The last item at Pleasanton City Council meetings is “matters initiated by council,” set aside so members can put forth items they want to see on future council agendas.
Vice Mayor Julie Testa brought forward three items, one of particular interest to her, the so-called Neighborhood Voices statewide initiative. With support from Mayor Karla Brown and Councilwoman Valerie Arkin, it set for an agenda and Brown wanted it on the Jan. 4 agenda, at tonight’s meeting.
That insistence meant that city staffers, most notably interim City Manager Brian Dolan and his assistant, Becky Hopkins, likely had to work between Christmas and New Years given the city’s holiday schedule. It should be noted that the council now is starting to recruit to replace long-time City Manager Nelson Fialho who retired Nov. 30, it may well figure in the type of leader they can recruit.
The Jan 4 meeting falls on a regularly scheduled date and is significant because the city needs to take public input on maps for its district elections in November and there are deadlines to submit those to Alameda County.
The staff recommendation is to take no action on the initiative and study the wide-ranging measure—it seems to contradict state law in several places as well as including an incredible shopping list of non-housing issues from mandatory safety zones, environmental justice element, transportation element, conservation element to a prohibition on local ordinances that prevent solar installations. Just how that latter measure will fit with Alameda County’s study of industrial solar facilities is an open question.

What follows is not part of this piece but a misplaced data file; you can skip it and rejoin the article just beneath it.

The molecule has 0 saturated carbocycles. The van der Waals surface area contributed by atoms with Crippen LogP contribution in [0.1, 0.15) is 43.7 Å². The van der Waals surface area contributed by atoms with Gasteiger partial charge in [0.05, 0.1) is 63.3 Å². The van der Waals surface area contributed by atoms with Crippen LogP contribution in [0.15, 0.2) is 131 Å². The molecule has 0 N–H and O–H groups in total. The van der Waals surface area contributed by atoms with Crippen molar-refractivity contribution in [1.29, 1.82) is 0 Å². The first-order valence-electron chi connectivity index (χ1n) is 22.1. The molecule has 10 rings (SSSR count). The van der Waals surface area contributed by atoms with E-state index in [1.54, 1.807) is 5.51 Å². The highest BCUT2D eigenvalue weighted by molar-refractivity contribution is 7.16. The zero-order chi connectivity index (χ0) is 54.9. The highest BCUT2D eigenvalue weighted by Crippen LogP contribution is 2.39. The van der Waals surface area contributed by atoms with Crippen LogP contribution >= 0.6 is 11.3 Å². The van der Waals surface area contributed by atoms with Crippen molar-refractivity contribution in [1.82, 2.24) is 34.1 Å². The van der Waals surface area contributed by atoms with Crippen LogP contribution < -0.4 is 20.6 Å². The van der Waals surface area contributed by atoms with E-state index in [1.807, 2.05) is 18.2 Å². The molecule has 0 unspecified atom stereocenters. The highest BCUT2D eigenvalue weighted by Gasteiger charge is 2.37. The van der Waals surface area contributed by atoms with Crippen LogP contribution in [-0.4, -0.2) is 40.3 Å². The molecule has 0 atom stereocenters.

It’s significant that the League of California cities currently has taken no position on the initiative and recommended further study—just as the city staff has done. Cities generally demand local control.
Testa, who is active statewide with the group pushing this initiative, has been strongly opposed to a few measures passed by the Legislature to try and encourage more housing and more dense housing. She’s adamant about local control. Stay tuned tonight to see what the council decides to do.
Testa also brought forth two other items, while Mayor Brown wanted more info on one that concerned a potential housing development that could be reserved for moderate and below moderate income housing and targeted at local veterans as well as public employees. Councilwoman Kathy Narum updated the issue saying she had met with the proponent.
Councilwoman Arkin weighed in on redistricting asking where the city was on the county lines as well as the assembly, state senate and congressional districts. Her timing was off by at least one meeting: the county lines had been set dividing Pleasanton into districts currently represented by Nate Miley and David Haubert. Currently Miley’s sprawling district includes all of Pleasanton.
The other three districts had been submitted by the state non-partisan commission and were in a three-day comment period. Hopkins said she would submit a comment letter signed by Mayor Brown on Dec. 22 that would continue to insist the Tri-Valley be kept together and particularly the city remain in one district.
The final request came from Narum who wanted to know the status of the update on the 1995 council operations and procedures. She was assured it was in progress and was joined by the mayor on a sub-committee to help move that along.
All in all, lots of activity after 11 p.m. Christmas week.